When applying for work, or further education in the UK, it’s important to include the grades you’ve achieved in your ‘Education’ section on the CV.
I’ve had many conversations with students who haven’t wanted to include their grades for a number of reasons; maybe they didn’t do so well, or they’re international and the grading system is different.
It’s important to be honest on your CV. It’s very easy for employers to find out the truth about your grades. But equally, as employers spend so little time glancing at your CV initially (5-30 seconds), it's important to shine the best light on your skills and experiences.
If you didn’t do as well as you’d have hoped
Many students face this scenario for different reasons, but there are ways to bounce back on your CV.
1. If you attained a 2:2 grade, but this equated to 57-59%, it would be better to write the % or both e.g. 2:2 (58%).
2. Include some relevant modules where grades may have been stronger.
But remember to be consistent with these – it will be ineffective writing grades for some and not others.
E.g. Relevant modules: Social Policy (62%), Social Problems (60%), Policy Evaluation (59%)
3. Include relevant work you have done (coursework, projects, presentations etc.) and the more attractive grade you achieved.
Also underneath, bullet point key skills you used that are relevant to what you’re applying to.
E.g. Relevant work: Which are the most promising approaches for new antibiotic discovery? (62%)
- Researched key scientific literature and analysed and collated data.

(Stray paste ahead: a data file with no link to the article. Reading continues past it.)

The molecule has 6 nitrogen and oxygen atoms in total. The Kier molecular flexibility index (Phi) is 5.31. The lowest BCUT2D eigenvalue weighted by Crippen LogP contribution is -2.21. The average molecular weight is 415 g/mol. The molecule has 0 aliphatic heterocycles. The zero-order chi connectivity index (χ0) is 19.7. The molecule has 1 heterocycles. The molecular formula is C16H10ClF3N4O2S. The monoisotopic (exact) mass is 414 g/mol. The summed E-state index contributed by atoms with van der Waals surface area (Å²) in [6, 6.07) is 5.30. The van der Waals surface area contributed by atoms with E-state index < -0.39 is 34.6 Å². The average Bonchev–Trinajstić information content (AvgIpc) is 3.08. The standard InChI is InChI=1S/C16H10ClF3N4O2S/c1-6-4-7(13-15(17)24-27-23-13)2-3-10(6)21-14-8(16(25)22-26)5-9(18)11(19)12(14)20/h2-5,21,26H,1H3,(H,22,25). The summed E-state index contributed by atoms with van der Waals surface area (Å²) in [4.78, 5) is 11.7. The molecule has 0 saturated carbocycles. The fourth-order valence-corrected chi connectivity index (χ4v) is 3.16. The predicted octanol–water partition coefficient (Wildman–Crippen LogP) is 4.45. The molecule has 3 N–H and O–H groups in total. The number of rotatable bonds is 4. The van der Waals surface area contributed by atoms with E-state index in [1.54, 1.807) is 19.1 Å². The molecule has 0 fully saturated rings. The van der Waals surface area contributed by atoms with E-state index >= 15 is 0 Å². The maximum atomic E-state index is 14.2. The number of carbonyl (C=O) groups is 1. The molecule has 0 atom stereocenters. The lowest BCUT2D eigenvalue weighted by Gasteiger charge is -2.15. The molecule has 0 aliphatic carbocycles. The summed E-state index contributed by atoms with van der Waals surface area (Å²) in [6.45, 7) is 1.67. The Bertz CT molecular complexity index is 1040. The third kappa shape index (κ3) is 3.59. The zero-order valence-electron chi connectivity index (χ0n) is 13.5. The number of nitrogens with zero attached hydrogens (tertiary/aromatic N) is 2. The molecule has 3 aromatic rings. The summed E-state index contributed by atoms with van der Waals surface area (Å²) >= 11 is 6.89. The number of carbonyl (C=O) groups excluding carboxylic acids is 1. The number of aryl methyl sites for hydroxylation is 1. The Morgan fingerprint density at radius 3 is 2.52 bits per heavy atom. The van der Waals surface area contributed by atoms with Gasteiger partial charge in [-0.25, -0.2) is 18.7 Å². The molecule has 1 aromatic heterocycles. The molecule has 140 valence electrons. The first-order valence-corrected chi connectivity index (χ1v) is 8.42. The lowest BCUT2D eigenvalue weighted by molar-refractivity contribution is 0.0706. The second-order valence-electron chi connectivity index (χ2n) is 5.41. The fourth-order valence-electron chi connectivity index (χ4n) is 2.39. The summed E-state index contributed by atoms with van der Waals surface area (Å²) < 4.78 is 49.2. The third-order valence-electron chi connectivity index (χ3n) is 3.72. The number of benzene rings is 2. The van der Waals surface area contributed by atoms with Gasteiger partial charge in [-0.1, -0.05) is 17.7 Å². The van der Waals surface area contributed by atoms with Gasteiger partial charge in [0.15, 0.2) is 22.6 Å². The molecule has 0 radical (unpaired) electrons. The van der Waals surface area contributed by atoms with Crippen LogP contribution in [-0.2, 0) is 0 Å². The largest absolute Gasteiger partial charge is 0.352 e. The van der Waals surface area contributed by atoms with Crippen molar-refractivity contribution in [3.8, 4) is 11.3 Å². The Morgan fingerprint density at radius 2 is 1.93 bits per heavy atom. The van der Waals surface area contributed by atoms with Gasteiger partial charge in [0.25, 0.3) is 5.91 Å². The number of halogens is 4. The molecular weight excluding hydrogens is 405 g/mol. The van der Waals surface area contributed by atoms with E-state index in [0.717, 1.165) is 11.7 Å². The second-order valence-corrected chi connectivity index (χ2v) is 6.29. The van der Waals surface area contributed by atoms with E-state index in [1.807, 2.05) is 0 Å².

- Wrote a detailed scientific report documenting my findings.
4. If you have received mitigating circumstances for your grades, say so.
If employers are seeking a 2:1 and you have a lower grade, you can still be considered if you let them know about your mitigating circumstances.
E.g. University of Bath, BSc Management – 2:2 (56% with mitigating circumstances)
5. Include your First Year Average and/or Second Year Average if these are a better representation of what you can achieve.
It’s still important to highlight your final overall grade, but this will give employers a sense of what you could have achieved.
E.g. University of Bath, BSc Management – 2:2
First Year Average: 64% Second Year Average: 63%
You should be up-front about your grades, whilst demonstrating your strengths and the key skills you have. This way, the overall grade may not have as strong an influence on the employer's decision making.
If you are really uncomfortable about including your grades, it is okay to omit them from your CV - but remember to be consistent. Still include any relevant modules or work you have done and focus on the skills you have gained.
If you were graded differently to in the UK
In the USA, India and China, for example, students receive a GPA. In the UK, employers aren’t familiar with GPA and so the score you achieved may be lost on them.
However, it’s still important that employers are aware of what you have achieved, so do still include the grade but display it in a way that is universally understood.
I would recommend including the original grade alongside a % of what this translates to. Or, converting it so that it is /10.
E.g. 93.75% (3.75 GPA)
The UK Government has issued an overseas degree equivalency table that highlights what international grades translate to in the UK. However, use this with caution. Remember to still include your original grade - if the employer requests transcripts and there are inconsistencies, this will raise red flags.
If you'd like some feedback or support with your CV, then book a CV and Applications Feedback appointment through MyFuture.